The band Pink Floyd are rock gods, yet the group is still fighting after 30 years. Roger Waters and David Gilmour cannot make peace.
The two most influential members of Pink Floyd have held resentments towards one another for decades. Decisions and actions taken in Pink Floyd’s final days have left deep wounds constantly reopened by happenstance. Waters made bold decisions and took vigorous actions against his friends upon his departure that started a fire that is still burning today. Ultimately, the legendary band could never find common ground because of the 30 year civil war of Pink Floyd.
The original cast of Pink Floyd did not include famed contributor David Gilmour, who replaced Syd Barrett, in 1968. Following the addition of Gilmour Pink Floyd slowly began its climb into the rock star god status they now hold. In 1972 Pink Floyd released “Darkside of the Moon” and the rocket ship then lifted the band into orbit.
As success and popularity continued to grow, so too did the egos of both Roger Waters and David Gilmour. The feud between the two had begun, each man believing they were the creative force powering the machine everybody wanted to see. Tensions and pressures felt by competing ideas grew to epic proportions until the time time that the egos of Waters and Gilmour of Pink Floyd were so huge that one ego needed more space to stretch out.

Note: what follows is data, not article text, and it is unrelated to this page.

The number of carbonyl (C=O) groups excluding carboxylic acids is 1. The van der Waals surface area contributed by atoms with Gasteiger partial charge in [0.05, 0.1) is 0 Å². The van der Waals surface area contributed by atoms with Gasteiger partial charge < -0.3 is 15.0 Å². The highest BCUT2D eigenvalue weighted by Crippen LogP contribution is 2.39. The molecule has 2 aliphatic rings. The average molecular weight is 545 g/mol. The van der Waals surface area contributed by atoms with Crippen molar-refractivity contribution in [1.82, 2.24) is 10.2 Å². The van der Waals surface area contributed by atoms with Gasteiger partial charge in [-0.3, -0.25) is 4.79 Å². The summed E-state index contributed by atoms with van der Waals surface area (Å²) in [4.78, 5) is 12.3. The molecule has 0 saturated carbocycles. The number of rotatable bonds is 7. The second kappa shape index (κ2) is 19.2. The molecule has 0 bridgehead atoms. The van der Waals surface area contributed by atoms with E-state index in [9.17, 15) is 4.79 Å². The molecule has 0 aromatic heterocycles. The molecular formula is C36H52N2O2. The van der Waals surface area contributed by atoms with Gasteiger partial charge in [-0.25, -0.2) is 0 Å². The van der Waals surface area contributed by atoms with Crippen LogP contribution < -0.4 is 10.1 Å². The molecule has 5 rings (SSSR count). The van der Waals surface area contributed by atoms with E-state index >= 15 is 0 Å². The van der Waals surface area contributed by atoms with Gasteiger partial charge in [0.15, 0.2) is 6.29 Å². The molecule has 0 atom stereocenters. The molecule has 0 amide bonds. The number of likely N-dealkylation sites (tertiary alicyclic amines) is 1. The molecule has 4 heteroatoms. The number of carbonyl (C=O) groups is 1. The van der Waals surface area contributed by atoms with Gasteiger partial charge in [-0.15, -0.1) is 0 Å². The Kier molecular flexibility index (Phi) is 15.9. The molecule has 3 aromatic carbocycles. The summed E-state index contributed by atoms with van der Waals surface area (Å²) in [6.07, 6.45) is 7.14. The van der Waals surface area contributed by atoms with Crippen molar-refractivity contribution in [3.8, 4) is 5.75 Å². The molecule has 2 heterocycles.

When Waters left Pink Floyd for a solo career he officially began his 30 year feud with David Gilmour. Lawsuits over the name began and the egos clashed in court. Since that time the resentments have continued to build.
Over the past few years, glimpses of where the feud began have slowly trickled out.
Waters, recently interviewed in Rolling Stone, discusses the pressure felt from Gilmour during the recording of “Darkside of the Moon.” Waters felt, “he was pushed not to sing on “Dark Side of the Moon.” Gilmour was determined to point out that he was tone deaf and couldn’t sing.” Waters felt that Gilmour was a negative influence and “maybe his way of keeping me from being totally overwhelming, was to point out that I might have vocal and instrumental inadequacies.”
David Gilmour airing his feelings on Waters in a recent interview with Rolling Stone stating, “I think Roger is very used to being the power, the sole power, behind his career and that’s great for him, but I think the thought of him coming back into something that has any form of democracy to it wouldn’t be be what he’d be good at. We really don’t have that much in common.”
David Gilmour has said his relationship with Roger Waters is much less than friendly, “it’s almost nonexistent. I played on Roger’s ‘The Wall’ show a few months ago and I haven’t heard a word from him since.”
The relationship between David Gilmour and Roger Waters is a feud that has lasted more than three decades. Pink Floyd is one of the greatest assemblies of musical genius in the history of music, and we lost them for 30 years over ego and money. Arguments can be made that one party wanted more of this or that, while the other wanted less. Egotistical or humble, selfish or altruistic, two men feuding meant four men were not Pink Floyd. The saga between Pink Floyd’s Roger Waters and David Gilmour continues.